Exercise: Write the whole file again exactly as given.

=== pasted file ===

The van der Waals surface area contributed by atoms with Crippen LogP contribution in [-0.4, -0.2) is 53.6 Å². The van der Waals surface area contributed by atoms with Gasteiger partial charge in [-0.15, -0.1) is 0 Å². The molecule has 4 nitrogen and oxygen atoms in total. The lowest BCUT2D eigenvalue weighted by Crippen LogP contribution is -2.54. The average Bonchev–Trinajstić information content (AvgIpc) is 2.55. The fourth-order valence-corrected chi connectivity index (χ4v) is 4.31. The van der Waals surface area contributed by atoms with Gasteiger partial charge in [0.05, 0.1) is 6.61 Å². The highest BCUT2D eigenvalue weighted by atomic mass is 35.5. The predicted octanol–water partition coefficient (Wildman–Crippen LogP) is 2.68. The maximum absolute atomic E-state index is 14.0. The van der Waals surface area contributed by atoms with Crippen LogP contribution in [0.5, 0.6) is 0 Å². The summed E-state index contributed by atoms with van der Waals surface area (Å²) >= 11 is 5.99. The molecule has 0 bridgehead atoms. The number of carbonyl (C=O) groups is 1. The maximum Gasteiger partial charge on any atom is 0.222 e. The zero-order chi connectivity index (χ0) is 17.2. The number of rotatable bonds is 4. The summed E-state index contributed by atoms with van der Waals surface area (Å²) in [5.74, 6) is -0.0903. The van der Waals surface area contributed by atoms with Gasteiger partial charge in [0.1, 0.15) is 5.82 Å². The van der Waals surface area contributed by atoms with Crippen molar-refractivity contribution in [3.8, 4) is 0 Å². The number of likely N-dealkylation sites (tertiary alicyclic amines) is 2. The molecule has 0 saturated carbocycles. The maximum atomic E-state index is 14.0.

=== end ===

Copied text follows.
The van der Waals surface area contributed by atoms with Crippen LogP contribution in [-0.4, -0.2) is 53.6 Å². The van der Waals surface area contributed by atoms with Gasteiger partial charge in [-0.15, -0.1) is 0 Å². The molecule has 4 nitrogen and oxygen atoms in total. The lowest BCUT2D eigenvalue weighted by Crippen LogP contribution is -2.54. The average Bonchev–Trinajstić information content (AvgIpc) is 2.55. The fourth-order valence-corrected chi connectivity index (χ4v) is 4.31. The van der Waals surface area contributed by atoms with Gasteiger partial charge in [0.05, 0.1) is 6.61 Å². The highest BCUT2D eigenvalue weighted by atomic mass is 35.5. The predicted octanol–water partition coefficient (Wildman–Crippen LogP) is 2.68. The maximum absolute atomic E-state index is 14.0. The van der Waals surface area contributed by atoms with Crippen LogP contribution in [0.5, 0.6) is 0 Å². The summed E-state index contributed by atoms with van der Waals surface area (Å²) >= 11 is 5.99. The molecule has 0 bridgehead atoms. The number of carbonyl (C=O) groups is 1. The maximum Gasteiger partial charge on any atom is 0.222 e. The zero-order chi connectivity index (χ0) is 17.2. The number of rotatable bonds is 4. The summed E-state index contributed by atoms with van der Waals surface area (Å²) in [5.74, 6) is -0.0903. The van der Waals surface area contributed by atoms with Gasteiger partial charge in [0.1, 0.15) is 5.82 Å². The van der Waals surface area contributed by atoms with Crippen molar-refractivity contribution in [3.8, 4) is 0 Å². The number of likely N-dealkylation sites (tertiary alicyclic amines) is 2. The molecule has 0 saturated carbocycles. The maximum atomic E-state index is 14.0.